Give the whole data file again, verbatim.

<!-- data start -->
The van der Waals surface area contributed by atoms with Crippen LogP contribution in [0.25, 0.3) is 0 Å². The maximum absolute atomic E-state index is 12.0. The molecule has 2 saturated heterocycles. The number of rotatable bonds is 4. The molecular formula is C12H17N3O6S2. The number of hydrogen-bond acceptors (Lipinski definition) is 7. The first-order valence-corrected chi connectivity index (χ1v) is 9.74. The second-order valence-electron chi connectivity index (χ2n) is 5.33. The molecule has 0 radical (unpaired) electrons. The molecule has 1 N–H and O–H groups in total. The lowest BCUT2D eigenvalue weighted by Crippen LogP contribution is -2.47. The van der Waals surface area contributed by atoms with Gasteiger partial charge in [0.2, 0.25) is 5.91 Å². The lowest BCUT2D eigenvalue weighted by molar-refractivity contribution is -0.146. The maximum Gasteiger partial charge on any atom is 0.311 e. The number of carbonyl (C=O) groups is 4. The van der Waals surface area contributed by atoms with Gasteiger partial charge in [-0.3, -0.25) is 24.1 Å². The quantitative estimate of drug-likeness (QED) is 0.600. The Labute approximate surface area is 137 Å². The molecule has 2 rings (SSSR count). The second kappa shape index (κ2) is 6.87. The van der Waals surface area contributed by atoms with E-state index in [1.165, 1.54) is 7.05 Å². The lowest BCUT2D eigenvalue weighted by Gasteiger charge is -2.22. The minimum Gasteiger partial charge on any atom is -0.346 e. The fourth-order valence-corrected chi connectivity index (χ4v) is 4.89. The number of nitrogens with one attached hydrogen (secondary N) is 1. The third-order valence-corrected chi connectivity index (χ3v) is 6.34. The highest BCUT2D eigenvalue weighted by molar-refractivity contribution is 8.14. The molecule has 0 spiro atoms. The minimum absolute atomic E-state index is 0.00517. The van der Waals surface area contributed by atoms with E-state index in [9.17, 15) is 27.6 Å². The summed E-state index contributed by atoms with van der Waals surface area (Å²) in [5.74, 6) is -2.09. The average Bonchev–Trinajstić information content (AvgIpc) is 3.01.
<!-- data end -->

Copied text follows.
The van der Waals surface area contributed by atoms with Crippen LogP contribution in [0.25, 0.3) is 0 Å². The maximum absolute atomic E-state index is 12.0. The molecule has 2 saturated heterocycles. The number of rotatable bonds is 4. The molecular formula is C12H17N3O6S2. The number of hydrogen-bond acceptors (Lipinski definition) is 7. The first-order valence-corrected chi connectivity index (χ1v) is 9.74. The second-order valence-electron chi connectivity index (χ2n) is 5.33. The molecule has 0 radical (unpaired) electrons. The molecule has 1 N–H and O–H groups in total. The lowest BCUT2D eigenvalue weighted by Crippen LogP contribution is -2.47. The van der Waals surface area contributed by atoms with Gasteiger partial charge in [0.2, 0.25) is 5.91 Å². The lowest BCUT2D eigenvalue weighted by molar-refractivity contribution is -0.146. The maximum Gasteiger partial charge on any atom is 0.311 e. The number of carbonyl (C=O) groups is 4. The van der Waals surface area contributed by atoms with Gasteiger partial charge in [-0.3, -0.25) is 24.1 Å². The quantitative estimate of drug-likeness (QED) is 0.600. The Labute approximate surface area is 137 Å². The molecule has 2 rings (SSSR count). The second kappa shape index (κ2) is 6.87. The van der Waals surface area contributed by atoms with E-state index in [1.165, 1.54) is 7.05 Å². The lowest BCUT2D eigenvalue weighted by Gasteiger charge is -2.22. The minimum Gasteiger partial charge on any atom is -0.346 e. The fourth-order valence-corrected chi connectivity index (χ4v) is 4.89. The number of nitrogens with one attached hydrogen (secondary N) is 1. The third-order valence-corrected chi connectivity index (χ3v) is 6.34. The highest BCUT2D eigenvalue weighted by molar-refractivity contribution is 8.14. The molecule has 0 spiro atoms. The minimum absolute atomic E-state index is 0.00517. The van der Waals surface area contributed by atoms with E-state index in [9.17, 15) is 27.6 Å². The summed E-state index contributed by atoms with van der Waals surface area (Å²) in [5.74, 6) is -2.09. The average Bonchev–Trinajstić information content (AvgIpc) is 3.01.